Baltimore moves to legalize stun gun possession

The Baltimore City Council is moving to legalize stun gun possession by city residents in response to a federal court ruling.

A bill introduced at Monday's City Council meeting on behalf of the Pugh administration would allow a person to "possess and use an electronic control device as a form of non-lethal self-defense in the home and in public."


The legislation would, however, put some restrictions on the use of stun guns. It states, for instance, that they may not be possessed by a person who "poses an unacceptable risk to public safety."

The city bill is the latest local response to a U.S. Supreme Court ruling that suggested Second Amendment rights extend to stun guns. A group of area residents filed a federal lawsuit in January challenging local bans in Baltimore, Baltimore County and Howard County.

The Baltimore County Council already has voted to repeal its ban on stun guns. Howard County lifted its ban in February in response to the suit.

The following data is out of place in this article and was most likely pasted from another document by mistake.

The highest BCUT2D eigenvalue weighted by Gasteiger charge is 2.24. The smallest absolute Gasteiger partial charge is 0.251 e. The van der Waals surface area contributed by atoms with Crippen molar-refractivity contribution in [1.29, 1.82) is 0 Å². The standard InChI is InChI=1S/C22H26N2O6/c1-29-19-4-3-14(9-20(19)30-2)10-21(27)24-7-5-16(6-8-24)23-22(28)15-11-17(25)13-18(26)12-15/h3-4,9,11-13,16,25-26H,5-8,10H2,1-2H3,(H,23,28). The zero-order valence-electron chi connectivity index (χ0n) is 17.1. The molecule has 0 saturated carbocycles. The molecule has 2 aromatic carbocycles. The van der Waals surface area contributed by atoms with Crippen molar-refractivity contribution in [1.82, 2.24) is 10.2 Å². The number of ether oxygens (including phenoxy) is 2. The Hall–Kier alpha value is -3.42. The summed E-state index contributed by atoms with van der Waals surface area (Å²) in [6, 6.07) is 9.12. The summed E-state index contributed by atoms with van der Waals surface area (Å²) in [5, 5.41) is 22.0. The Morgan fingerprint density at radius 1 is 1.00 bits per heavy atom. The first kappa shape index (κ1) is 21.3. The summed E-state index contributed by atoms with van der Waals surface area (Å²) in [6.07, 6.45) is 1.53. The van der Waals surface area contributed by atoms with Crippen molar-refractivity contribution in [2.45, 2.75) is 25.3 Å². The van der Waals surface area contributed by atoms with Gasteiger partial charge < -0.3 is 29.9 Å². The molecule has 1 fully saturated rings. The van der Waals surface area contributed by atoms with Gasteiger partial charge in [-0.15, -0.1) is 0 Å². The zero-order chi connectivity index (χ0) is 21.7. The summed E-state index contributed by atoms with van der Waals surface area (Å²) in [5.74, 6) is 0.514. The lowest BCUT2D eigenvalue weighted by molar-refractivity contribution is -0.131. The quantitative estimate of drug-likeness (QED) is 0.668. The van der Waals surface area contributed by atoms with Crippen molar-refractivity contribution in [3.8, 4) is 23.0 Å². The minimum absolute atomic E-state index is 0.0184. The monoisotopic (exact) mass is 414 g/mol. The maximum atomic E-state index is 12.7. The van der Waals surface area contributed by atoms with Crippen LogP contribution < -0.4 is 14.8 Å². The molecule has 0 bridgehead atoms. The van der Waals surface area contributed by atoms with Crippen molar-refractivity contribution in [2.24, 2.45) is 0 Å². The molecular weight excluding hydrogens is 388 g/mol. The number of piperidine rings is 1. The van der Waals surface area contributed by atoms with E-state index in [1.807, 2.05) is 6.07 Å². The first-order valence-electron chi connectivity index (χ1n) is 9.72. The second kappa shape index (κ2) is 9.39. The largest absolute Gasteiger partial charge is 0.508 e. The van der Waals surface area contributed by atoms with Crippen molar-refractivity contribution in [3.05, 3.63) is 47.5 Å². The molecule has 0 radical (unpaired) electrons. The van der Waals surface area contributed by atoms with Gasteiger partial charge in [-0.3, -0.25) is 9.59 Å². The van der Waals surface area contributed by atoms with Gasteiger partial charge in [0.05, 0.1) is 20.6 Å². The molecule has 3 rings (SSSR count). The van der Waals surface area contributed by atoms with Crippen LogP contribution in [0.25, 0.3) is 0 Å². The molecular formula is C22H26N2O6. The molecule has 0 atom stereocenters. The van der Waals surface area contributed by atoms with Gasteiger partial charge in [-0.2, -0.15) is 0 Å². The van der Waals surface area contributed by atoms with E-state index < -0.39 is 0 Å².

Hilary Ruley, chief solicitor with the Baltimore law department, told City Council members at a lunch Monday that they need to work quickly on the bill in order to avoid being fined by the federal court.

"We've put in this bill because the federal court has essentially asked us to," she said. "If the bill doesn't pass within 90 days, we'll be hit with more than the $40,000 in attorney's fees."

Ruley said the law department wants to ban the ownership of stun guns by people who suffer from a mental illness or are under a protective order for domestic violence. She said the legislation also will call for a ban in schools or other public buildings.

City Council President Bernard C. "Jack" Young said he wants the bill to pass very soon.

"I'm quite sure the chair of the judiciary will work quite quickly, because we don't want to be fined," he said.

Councilman Eric T. Costello, chairman of the Judiciary and Legislative Investigations Committee, said he would schedule a hearing on the bill for May 2.